A paradise parish of cobbled streets and timber-framed houses, a huge and haunted vicarage - not what the Rev. Merrily Watkins ever had in mind. Nor had she wanted to walk into a local dispute over a play about a curious seventeenth-century cleric accused of witchcraft... a story that certain old-established families would rather remained in obscurity.

But this is Ledwardine, steeped in cider and secrets. And also - as Merrily and her teenage daughter, Jane, discover - a village where horrific murder is a tradition spanning centuries.


How I got it:

I bought it at High Crimes, our sadly now closed mystery bookstore. They had a section devoted to imports, so you can bet that's where I spent a LOT of my time and money. I discovered Rickman there and bought both this book and The Man in the Moss, one of his stand alone horror titles.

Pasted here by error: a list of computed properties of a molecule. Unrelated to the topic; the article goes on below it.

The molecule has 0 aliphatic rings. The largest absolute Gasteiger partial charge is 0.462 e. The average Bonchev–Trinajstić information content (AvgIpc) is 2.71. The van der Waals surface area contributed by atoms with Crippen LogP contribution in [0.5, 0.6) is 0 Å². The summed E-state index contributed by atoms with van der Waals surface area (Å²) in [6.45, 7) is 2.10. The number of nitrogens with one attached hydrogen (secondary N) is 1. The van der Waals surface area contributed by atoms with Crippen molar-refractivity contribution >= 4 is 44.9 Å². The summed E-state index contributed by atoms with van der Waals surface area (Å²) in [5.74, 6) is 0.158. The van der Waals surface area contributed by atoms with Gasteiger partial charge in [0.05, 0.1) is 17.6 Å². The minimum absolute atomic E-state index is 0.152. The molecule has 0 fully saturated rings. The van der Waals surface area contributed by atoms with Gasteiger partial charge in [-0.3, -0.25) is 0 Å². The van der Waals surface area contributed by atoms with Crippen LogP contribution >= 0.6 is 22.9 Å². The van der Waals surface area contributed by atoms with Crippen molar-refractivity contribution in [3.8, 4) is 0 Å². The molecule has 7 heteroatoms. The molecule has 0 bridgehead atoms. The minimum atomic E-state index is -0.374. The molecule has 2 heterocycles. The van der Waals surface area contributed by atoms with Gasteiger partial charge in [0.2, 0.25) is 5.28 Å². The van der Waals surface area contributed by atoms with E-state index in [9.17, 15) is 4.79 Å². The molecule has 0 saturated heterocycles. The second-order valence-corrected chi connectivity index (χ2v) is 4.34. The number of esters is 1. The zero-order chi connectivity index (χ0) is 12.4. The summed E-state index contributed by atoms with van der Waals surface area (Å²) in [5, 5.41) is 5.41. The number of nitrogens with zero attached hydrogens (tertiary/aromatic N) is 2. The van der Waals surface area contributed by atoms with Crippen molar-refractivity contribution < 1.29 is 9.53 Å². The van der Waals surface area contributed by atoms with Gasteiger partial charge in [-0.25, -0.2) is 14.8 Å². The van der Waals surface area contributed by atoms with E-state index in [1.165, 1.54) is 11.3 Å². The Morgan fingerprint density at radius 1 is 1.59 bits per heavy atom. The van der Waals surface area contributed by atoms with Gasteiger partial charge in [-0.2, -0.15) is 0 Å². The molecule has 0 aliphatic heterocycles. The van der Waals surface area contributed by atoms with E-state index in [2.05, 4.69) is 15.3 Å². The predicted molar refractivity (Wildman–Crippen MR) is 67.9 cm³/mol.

In truth, I should probably have just made this an entire Phil Rickman post. I've since gotten my hands on a few of his other titles - Candlenight, Curfew, December, and at least one more Merrily Watkins title, too. The problem is that they're all whoppers clocking in at 600+ pages and while I'm definitely not afraid to get sucked into a long book, it is much harder to carve out time for them these days considering I keep overcommitting myself.

When I got it:

Oof, I'm gonna guess that I bought this back in 2005 when we first moved here. Yep, that's bad.

Why I want to read it:

Because it sounds fabulous. In fact, all of Rickman's titles sound super awesome - hints of paranormal (or outright horror) and mystery based in British folklore... what's not to love about that? Plus, if I do get hooked there's a slew of them to read. (There are 13 in the series alone.)

Merrily Watkins is an exorcist, by the way. One of the books has just been adapted for tv and I seriously hope it'll come out here at some point.